Charts are best used by traders to assess price movements and then decide when to trade. There are a wide variety of trading charts, and all of them essentially illustrates the same information, with slight variations in ease of access. Not all traders are comfortable with a single type of chart. Short-term traders, such as Day Traders, will typically use a candlestick stick chart or a bar chart as these charts show more information than a simple line chart.
A line chart depicts only the closing price of an asset, and give traders a quick and fast overview of where prices have been. But this chart view is limited as it only captures the closing price of a Forex pair. Meanwhile, bar and candlesticks provide more data, and thereby a complete picture of market sentiment.
A popular trading chart form is the Bar chart, which is relatively easy to use and provides a lot of useful information to read and interpret plausibly. Bar charts consist of an opening price foot (facing left), a vertical line and a closing price foot (facing right). Each bar also includes the high and low price that occurred during a specific interval.
It is up to the traders to set third preferred trading interval. For instance, if a day trader chooses to view a 1-minute-chart, then new bar bars will be formed every single minute, and each bar chart will illustrate the open, high, low and closing levels for each minute. The most common trading intervals are the 5-minute-chart, 30-minute-chart, 4-hour-chart, and the daily chart.
Japanese Candlestick Chart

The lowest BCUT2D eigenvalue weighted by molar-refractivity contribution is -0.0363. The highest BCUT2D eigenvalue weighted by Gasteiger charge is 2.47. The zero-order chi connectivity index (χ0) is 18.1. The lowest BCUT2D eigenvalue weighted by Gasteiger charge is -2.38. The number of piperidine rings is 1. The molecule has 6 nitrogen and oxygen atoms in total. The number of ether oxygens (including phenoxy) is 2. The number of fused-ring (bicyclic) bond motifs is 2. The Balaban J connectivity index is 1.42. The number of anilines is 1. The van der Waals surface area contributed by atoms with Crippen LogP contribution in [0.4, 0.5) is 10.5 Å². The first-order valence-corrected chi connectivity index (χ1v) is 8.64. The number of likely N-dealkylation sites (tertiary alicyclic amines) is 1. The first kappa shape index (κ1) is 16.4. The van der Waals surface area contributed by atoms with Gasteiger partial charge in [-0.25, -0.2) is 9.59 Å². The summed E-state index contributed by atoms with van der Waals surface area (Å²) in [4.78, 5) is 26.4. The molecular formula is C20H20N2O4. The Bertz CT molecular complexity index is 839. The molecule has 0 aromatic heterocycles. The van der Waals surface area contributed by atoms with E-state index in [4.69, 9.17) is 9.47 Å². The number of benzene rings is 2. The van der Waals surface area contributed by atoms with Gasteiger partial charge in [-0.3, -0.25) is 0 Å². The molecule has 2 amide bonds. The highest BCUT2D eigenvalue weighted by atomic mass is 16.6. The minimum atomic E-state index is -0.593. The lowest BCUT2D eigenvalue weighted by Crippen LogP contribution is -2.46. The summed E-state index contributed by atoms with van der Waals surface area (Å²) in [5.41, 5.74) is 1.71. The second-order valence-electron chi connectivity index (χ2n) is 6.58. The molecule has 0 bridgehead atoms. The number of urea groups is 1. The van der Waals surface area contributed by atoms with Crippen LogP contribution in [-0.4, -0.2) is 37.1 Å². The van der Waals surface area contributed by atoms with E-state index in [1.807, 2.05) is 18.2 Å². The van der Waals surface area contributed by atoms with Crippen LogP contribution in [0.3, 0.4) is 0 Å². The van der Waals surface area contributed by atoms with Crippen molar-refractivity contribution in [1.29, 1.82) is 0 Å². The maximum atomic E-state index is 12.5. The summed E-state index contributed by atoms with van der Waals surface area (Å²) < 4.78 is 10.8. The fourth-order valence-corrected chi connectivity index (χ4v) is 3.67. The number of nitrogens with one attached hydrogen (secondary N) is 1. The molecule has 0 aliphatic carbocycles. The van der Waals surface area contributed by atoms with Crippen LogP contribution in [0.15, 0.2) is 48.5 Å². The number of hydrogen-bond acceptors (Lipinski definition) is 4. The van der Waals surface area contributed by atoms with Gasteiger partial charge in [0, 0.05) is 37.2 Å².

This is the most commonly used charting system by traders and investor as it gives detailed insights into the price levels of any financial instrument. To create a Japanse candlestick chart, we use the open, high, low and close prices values for each time period sought to show.
The filled or hollow portion of the candlestick is the "body," but most trading system today, will either show a green candlestick with the price gained in the set time frame and red if the price declined in the set time frame.
The thin lines above and below the body represent the high and low range of the period and people call these lines “shadows” or “wicks.”
The highest price level is marked by the top of the upper shadow and the lowest by the bottom of the lower shadow. If the Forex pair closes above its opening price, a hollow or green candlestick is formed with the bottom of the body representing the opening price and the top part of the body representing the closing price. If the reverse happens, a filled or read candlestick is created with the top part of the body showing the opening price and the bottom part of the red body showing the closing price.